In an interview with Al-Monitor, Qatar’s ambassador to France, Mohamed Al Kuwari, explained Qatar’s interest in France, saying that “you invest in France, you build partnerships and you go elsewhere, to Africa, to Asia. We are looking for strong partners like Total, Vinci, Veolia.” Moreover, he said, that France, like Qatar, “has an independent policy, plays an important role in the world, diplomatically and politically.”
Al Jazeera warms up to 2022
The three-way deal served both French soccer and Qatar’s stated-owned global broadcaster, Al Jazeera, best known for its coverage of the Middle East and North Africa. With Orange opting not to bid for the French league’s 2012-2016 tender, income from broadcast rights, the financial lifeline of French clubs, was likely to drop with Canal Plus left as the only expected contender. That changed with Al Jazeera’s entry into the fray. Its purchase of French broadcasting rights for €300 million ensured that revenues remained at levels to those comparable in recent years.
The deal allowed Al Jazeera to burnish its sports credentials ahead of hosting the World Cup in 2022 as part of a broader effort by the Gulf state to project itself. It also expanded Al Jazeera’s franchise in a country that had no real sports-only channel in preparation for a time when pan-Arab broadcasting is likely to be overshadowed by local and national television stations that have emerged as a result of a more liberal media environment in the region. The franchise adds to Al Jazeera ownership of the exclusive broadcasting rights in the Middle East for Spain’s La Liga and Italy’s Serie A as well as the 2018 Russia and 2022 Qatar World Cups.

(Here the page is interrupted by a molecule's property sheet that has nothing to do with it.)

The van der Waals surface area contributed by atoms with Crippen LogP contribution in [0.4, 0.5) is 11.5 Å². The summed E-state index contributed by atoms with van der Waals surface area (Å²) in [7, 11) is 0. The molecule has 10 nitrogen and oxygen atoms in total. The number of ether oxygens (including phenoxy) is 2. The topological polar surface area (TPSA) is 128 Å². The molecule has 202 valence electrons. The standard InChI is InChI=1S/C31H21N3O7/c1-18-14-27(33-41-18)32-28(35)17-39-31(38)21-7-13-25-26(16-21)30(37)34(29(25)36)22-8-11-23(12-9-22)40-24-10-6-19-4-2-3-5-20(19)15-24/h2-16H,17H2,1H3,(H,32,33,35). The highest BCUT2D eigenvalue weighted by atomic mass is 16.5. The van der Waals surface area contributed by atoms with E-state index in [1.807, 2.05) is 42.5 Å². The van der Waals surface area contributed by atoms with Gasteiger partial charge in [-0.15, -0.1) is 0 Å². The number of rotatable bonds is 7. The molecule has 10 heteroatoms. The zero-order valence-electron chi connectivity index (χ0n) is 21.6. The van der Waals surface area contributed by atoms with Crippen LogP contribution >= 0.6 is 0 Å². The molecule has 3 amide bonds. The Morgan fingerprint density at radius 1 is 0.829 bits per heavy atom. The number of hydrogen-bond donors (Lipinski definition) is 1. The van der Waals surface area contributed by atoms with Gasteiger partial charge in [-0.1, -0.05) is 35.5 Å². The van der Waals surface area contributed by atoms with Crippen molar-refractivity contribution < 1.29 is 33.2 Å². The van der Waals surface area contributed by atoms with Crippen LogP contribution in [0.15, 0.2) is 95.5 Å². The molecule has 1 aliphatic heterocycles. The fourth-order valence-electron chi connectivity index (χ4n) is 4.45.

Moreover, Al Jazeera this year launched belN in the United States with an English and a Spanish-language channel in a bid to cash in on America’s growing appetite for soccer, start promoting its hosting of the World Cup a decade from now and persuade reluctant American viewers and cable providers who long viewed the broadcaster as an Al Qaeda mouthpiece to start watching its news coverage. The Spanish channel will feature Latin American soccer alongside Spanish and Italian matches.
Controlling soccer rights is a key tool